Patients should be instructed in the recognition of adverse reactions to immunotherapy, and in particular, to the symptoms of shock. (See WARNINGS box at the beginning of this package insert.) Patients should be made to understand the importance of a 30 minute observation period following skin testing or therapeutic injections, and be cautioned to return to the office promptly if symptoms occur after leaving.
Patients should be instructed to report any symptoms of exposure to the allergen, so the physician can adjust the dosage appropriately.
Patients with cardiovascular diseases and/or pulmonary diseases such as symptomatic unstable, steroid-dependent asthma, and/or those who are receiving cardiovascular drugs such as beta blockers, may be at higher risk for severe adverse reactions. These patients may also be more refractory to the normal allergy treatment regimen. Patients should be treated only if the benefit of treatment outweighs the risks. 1
Patients on beta blockers may be more reactive to allergens given for testing or treatment and may be unresponsive to the usual doses of epinephrine used to treat allergic reactions.2 (See WARNINGS.)
Certain medications may lessen the skin test wheal and erythema responses elicited by allergens and histamine for varying time periods. Conventional antihistamines should be discontinued at least 5 days before skin testing. Long acting antihistamines should be discontinued for at least 3 weeks prior to skin testing. 32
Topical steroids should be discontinued at the skin test site for at least 2-3 weeks before skin testing.32, 33
Tricyclic antidepressants such as Doxepin should be withheld for at least 7 days before skin testing.34 Topical local anesthetics may suppress flare responses and should be avoided in skin test sites.35
Long-term studies in animals have not been conducted with allergenic extracts to determine their potential for carcinogenicity, mutagenicity, or impairment of fertility.
Animal reproduction studies have not been conducted with allergenic extracts. It is also not known whether allergenic extracts can cause fetal harm when administered to a pregnant woman or can affect reproduction capacity.PRECAUTIONS) for preventing adverse reactions are especially important in the pregnant patient. Based on the physician’s discretion, immunotherapy maintenance doses may be continued during pregnancy if the patient has not experienced adverse side effects. Immunotherapy is generally not initiated during pregnancy due to the risks associated with systemic reactions and their treatment.37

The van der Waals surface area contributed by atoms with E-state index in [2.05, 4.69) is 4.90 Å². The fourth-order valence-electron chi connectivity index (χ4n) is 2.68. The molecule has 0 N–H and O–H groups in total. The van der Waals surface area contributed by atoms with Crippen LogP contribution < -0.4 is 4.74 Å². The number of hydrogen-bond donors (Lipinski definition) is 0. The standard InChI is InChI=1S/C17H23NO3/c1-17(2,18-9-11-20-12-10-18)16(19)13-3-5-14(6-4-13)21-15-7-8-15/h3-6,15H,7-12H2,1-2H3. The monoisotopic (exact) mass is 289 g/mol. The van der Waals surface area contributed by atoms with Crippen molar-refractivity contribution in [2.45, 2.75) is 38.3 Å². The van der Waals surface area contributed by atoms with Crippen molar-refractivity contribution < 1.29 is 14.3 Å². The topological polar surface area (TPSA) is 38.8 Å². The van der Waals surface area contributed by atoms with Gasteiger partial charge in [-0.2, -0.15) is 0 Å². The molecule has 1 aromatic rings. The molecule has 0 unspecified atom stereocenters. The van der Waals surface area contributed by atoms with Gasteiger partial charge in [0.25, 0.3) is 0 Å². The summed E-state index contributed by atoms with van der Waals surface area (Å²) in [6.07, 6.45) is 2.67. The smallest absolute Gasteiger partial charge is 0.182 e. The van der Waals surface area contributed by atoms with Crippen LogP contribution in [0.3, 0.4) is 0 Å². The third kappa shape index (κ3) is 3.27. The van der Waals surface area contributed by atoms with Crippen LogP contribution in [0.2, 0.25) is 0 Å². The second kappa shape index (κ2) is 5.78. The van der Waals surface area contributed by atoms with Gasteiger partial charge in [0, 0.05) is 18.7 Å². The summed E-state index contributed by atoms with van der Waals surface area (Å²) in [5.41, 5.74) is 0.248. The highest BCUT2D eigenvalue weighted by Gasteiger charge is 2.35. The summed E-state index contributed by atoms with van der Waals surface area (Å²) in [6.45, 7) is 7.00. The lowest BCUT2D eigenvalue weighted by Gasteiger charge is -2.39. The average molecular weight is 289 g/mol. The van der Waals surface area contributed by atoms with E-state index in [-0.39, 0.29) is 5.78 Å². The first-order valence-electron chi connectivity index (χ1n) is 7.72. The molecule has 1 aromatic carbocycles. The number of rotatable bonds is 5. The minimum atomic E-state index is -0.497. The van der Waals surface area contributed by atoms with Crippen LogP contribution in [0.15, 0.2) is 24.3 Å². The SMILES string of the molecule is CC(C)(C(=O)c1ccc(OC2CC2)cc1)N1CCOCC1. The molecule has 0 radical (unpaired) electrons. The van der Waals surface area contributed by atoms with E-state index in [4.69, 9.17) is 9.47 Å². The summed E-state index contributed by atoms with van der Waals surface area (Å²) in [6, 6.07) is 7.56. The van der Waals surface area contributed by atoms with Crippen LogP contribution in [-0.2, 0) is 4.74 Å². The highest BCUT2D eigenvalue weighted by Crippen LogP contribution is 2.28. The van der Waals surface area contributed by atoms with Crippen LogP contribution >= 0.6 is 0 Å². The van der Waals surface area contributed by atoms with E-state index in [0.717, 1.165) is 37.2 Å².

There are no current studies on the secretion of allergenic extract components in human milk or their effect on the nursing infant. Because many drugs are excreted in human milk, caution should be exercised when allergenic extracts are administered to a nursing woman.
Since dosage for children is the same as for adults,38, 39 larger volumes of solution may produce excessive discomfort. Therefore, in order to achieve the total dose required, the volume of the dose may need to be divided into more than one injection per visit.
The reactions from immunotherapy can be expected to be the same in elderly patients as in younger ones. Elderly patients may be more likely to be on medication that could block the effect of epinephrine which could be used to treat serious reactions, or they could be more sensitive to the cardiovascular side effect of epinephrine because of pre-existing cardiovascular disease.40
Physicians administering allergenic extract testing or treatment materials should be experienced in the treatment of severe systemic reactions. See WARNINGS box at the beginning of this package insert.
1. Local Reactions
Some erythema, swelling, or pruritus at the site of injection are common, the extent varying with the patient. Such reactions should not be considered significant unless they persist for at least 24 hours.
Local reactions (erythema or swelling) which exceed 4-5 cm in diameter are not only uncomfortable, but also indicate the possibility of a systemic reaction if dosage is increased. In such cases the dosage should be reduced to the last level not causing the reaction and maintained at this level for two or three treatments before cautiously increasing again.
Large, persistent local reactions may be treated by local cold, wet dressings and/or the use of oral antihistamines. They should be considered a warning of possible severe systemic reactions and the need for temporarily reduced dosages.